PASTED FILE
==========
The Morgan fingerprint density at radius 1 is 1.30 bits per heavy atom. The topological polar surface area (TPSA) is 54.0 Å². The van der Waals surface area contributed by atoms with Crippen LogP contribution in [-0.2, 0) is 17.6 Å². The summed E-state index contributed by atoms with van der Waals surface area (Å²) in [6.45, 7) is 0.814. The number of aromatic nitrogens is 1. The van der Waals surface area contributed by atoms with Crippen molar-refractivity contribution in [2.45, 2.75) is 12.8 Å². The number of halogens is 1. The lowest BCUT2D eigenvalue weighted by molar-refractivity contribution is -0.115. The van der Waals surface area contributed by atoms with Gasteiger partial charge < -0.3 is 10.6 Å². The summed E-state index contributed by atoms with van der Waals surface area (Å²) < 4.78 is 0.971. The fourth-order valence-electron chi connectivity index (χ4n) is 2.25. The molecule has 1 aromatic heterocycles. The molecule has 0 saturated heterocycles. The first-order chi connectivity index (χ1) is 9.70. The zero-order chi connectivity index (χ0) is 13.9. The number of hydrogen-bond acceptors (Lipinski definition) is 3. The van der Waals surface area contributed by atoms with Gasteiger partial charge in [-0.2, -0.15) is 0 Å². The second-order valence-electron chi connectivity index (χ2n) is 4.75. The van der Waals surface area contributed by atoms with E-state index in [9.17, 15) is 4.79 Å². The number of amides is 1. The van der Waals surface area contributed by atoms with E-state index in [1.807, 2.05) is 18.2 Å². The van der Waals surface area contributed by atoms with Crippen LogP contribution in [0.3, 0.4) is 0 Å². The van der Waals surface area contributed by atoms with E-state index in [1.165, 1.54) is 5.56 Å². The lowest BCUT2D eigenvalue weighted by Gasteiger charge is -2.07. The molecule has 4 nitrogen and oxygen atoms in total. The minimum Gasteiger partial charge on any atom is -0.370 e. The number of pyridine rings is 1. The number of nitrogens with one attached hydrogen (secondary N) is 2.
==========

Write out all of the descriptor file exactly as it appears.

The Morgan fingerprint density at radius 1 is 1.30 bits per heavy atom. The topological polar surface area (TPSA) is 54.0 Å². The van der Waals surface area contributed by atoms with Crippen LogP contribution in [-0.2, 0) is 17.6 Å². The summed E-state index contributed by atoms with van der Waals surface area (Å²) in [6.45, 7) is 0.814. The number of aromatic nitrogens is 1. The van der Waals surface area contributed by atoms with Crippen molar-refractivity contribution in [2.45, 2.75) is 12.8 Å². The number of halogens is 1. The lowest BCUT2D eigenvalue weighted by molar-refractivity contribution is -0.115. The van der Waals surface area contributed by atoms with Gasteiger partial charge < -0.3 is 10.6 Å². The summed E-state index contributed by atoms with van der Waals surface area (Å²) < 4.78 is 0.971. The fourth-order valence-electron chi connectivity index (χ4n) is 2.25. The molecule has 1 aromatic heterocycles. The molecule has 0 saturated heterocycles. The first-order chi connectivity index (χ1) is 9.70. The zero-order chi connectivity index (χ0) is 13.9. The number of hydrogen-bond acceptors (Lipinski definition) is 3. The van der Waals surface area contributed by atoms with Gasteiger partial charge in [-0.2, -0.15) is 0 Å². The second-order valence-electron chi connectivity index (χ2n) is 4.75. The van der Waals surface area contributed by atoms with E-state index in [9.17, 15) is 4.79 Å². The number of amides is 1. The van der Waals surface area contributed by atoms with E-state index in [1.807, 2.05) is 18.2 Å². The van der Waals surface area contributed by atoms with Crippen LogP contribution in [0.3, 0.4) is 0 Å². The van der Waals surface area contributed by atoms with E-state index in [1.165, 1.54) is 5.56 Å². The lowest BCUT2D eigenvalue weighted by Gasteiger charge is -2.07. The molecule has 4 nitrogen and oxygen atoms in total. The minimum Gasteiger partial charge on any atom is -0.370 e. The number of pyridine rings is 1. The number of nitrogens with one attached hydrogen (secondary N) is 2.